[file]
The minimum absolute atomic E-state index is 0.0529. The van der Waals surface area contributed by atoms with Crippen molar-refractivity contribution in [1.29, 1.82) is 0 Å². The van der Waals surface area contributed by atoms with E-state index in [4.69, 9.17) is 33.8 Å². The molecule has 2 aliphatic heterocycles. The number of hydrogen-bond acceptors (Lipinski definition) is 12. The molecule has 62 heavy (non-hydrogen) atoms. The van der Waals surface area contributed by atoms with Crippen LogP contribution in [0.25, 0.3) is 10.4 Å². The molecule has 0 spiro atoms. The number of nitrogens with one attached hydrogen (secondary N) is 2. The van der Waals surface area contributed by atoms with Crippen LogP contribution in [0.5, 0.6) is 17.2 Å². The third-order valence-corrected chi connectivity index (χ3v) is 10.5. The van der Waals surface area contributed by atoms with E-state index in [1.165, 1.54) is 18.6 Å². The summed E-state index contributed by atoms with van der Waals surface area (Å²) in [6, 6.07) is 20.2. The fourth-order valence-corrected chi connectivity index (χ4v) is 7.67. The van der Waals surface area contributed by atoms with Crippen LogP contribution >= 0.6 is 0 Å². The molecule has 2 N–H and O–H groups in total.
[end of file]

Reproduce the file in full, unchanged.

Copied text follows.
The minimum absolute atomic E-state index is 0.0529. The van der Waals surface area contributed by atoms with Crippen molar-refractivity contribution in [1.29, 1.82) is 0 Å². The van der Waals surface area contributed by atoms with E-state index in [4.69, 9.17) is 33.8 Å². The molecule has 2 aliphatic heterocycles. The number of hydrogen-bond acceptors (Lipinski definition) is 12. The molecule has 62 heavy (non-hydrogen) atoms. The van der Waals surface area contributed by atoms with Crippen LogP contribution in [0.25, 0.3) is 10.4 Å². The molecule has 0 spiro atoms. The number of nitrogens with one attached hydrogen (secondary N) is 2. The van der Waals surface area contributed by atoms with Crippen LogP contribution in [0.5, 0.6) is 17.2 Å². The third-order valence-corrected chi connectivity index (χ3v) is 10.5. The van der Waals surface area contributed by atoms with E-state index in [1.165, 1.54) is 18.6 Å². The summed E-state index contributed by atoms with van der Waals surface area (Å²) in [6, 6.07) is 20.2. The fourth-order valence-corrected chi connectivity index (χ4v) is 7.67. The van der Waals surface area contributed by atoms with Crippen LogP contribution >= 0.6 is 0 Å². The molecule has 2 N–H and O–H groups in total.